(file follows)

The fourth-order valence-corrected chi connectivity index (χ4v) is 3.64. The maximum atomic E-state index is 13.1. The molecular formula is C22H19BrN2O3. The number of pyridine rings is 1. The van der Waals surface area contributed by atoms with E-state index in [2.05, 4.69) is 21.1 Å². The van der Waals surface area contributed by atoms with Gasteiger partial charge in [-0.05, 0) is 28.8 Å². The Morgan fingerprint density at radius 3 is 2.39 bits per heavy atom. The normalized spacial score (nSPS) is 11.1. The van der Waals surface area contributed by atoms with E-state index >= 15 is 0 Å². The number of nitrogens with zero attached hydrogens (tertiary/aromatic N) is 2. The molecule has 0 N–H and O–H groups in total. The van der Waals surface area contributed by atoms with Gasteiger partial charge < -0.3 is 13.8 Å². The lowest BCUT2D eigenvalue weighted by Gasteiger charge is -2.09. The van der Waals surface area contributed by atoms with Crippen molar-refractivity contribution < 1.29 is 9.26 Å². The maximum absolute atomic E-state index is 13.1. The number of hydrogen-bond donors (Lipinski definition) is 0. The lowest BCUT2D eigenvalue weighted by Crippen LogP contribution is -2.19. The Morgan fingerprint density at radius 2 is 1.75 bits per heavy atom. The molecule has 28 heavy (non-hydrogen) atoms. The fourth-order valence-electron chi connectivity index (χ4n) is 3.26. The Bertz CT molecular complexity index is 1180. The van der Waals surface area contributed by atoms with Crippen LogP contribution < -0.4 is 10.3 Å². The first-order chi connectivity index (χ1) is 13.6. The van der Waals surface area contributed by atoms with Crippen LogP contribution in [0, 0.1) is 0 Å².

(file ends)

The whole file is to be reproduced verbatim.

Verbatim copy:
The fourth-order valence-corrected chi connectivity index (χ4v) is 3.64. The maximum atomic E-state index is 13.1. The molecular formula is C22H19BrN2O3. The number of pyridine rings is 1. The van der Waals surface area contributed by atoms with E-state index in [2.05, 4.69) is 21.1 Å². The van der Waals surface area contributed by atoms with Gasteiger partial charge in [-0.05, 0) is 28.8 Å². The Morgan fingerprint density at radius 3 is 2.39 bits per heavy atom. The normalized spacial score (nSPS) is 11.1. The van der Waals surface area contributed by atoms with E-state index >= 15 is 0 Å². The number of nitrogens with zero attached hydrogens (tertiary/aromatic N) is 2. The molecule has 0 N–H and O–H groups in total. The van der Waals surface area contributed by atoms with Gasteiger partial charge < -0.3 is 13.8 Å². The lowest BCUT2D eigenvalue weighted by Gasteiger charge is -2.09. The van der Waals surface area contributed by atoms with Crippen molar-refractivity contribution < 1.29 is 9.26 Å². The maximum absolute atomic E-state index is 13.1. The number of hydrogen-bond donors (Lipinski definition) is 0. The lowest BCUT2D eigenvalue weighted by Crippen LogP contribution is -2.19. The Morgan fingerprint density at radius 2 is 1.75 bits per heavy atom. The molecule has 28 heavy (non-hydrogen) atoms. The fourth-order valence-electron chi connectivity index (χ4n) is 3.26. The Bertz CT molecular complexity index is 1180. The van der Waals surface area contributed by atoms with Crippen LogP contribution < -0.4 is 10.3 Å². The first-order chi connectivity index (χ1) is 13.6. The van der Waals surface area contributed by atoms with Crippen LogP contribution in [0, 0.1) is 0 Å².